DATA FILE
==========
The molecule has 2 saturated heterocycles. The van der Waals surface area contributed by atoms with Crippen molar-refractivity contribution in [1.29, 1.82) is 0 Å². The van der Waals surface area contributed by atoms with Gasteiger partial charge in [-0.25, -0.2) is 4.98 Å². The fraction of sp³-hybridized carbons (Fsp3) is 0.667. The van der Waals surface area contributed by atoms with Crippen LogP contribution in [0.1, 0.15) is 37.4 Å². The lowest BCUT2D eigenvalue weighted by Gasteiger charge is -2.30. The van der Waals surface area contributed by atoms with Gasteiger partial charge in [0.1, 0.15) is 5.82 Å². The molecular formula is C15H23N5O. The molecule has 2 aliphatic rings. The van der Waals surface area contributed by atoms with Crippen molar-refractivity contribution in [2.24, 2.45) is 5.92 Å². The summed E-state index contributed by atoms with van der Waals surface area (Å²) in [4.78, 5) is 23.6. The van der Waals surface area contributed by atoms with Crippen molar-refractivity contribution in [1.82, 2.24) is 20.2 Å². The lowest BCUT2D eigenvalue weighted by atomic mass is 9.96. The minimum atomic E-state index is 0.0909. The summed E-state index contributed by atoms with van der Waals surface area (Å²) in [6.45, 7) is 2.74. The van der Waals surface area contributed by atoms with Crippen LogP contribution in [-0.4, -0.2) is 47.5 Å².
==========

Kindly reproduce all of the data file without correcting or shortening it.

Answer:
The molecule has 2 saturated heterocycles. The van der Waals surface area contributed by atoms with Crippen molar-refractivity contribution in [1.29, 1.82) is 0 Å². The van der Waals surface area contributed by atoms with Gasteiger partial charge in [-0.25, -0.2) is 4.98 Å². The fraction of sp³-hybridized carbons (Fsp3) is 0.667. The van der Waals surface area contributed by atoms with Crippen LogP contribution in [0.1, 0.15) is 37.4 Å². The lowest BCUT2D eigenvalue weighted by Gasteiger charge is -2.30. The van der Waals surface area contributed by atoms with Gasteiger partial charge in [0.1, 0.15) is 5.82 Å². The molecular formula is C15H23N5O. The molecule has 2 aliphatic rings. The van der Waals surface area contributed by atoms with Crippen molar-refractivity contribution in [2.24, 2.45) is 5.92 Å². The summed E-state index contributed by atoms with van der Waals surface area (Å²) in [4.78, 5) is 23.6. The van der Waals surface area contributed by atoms with Crippen molar-refractivity contribution in [1.82, 2.24) is 20.2 Å². The lowest BCUT2D eigenvalue weighted by atomic mass is 9.96. The minimum atomic E-state index is 0.0909. The summed E-state index contributed by atoms with van der Waals surface area (Å²) in [6.45, 7) is 2.74. The van der Waals surface area contributed by atoms with Crippen LogP contribution in [-0.4, -0.2) is 47.5 Å².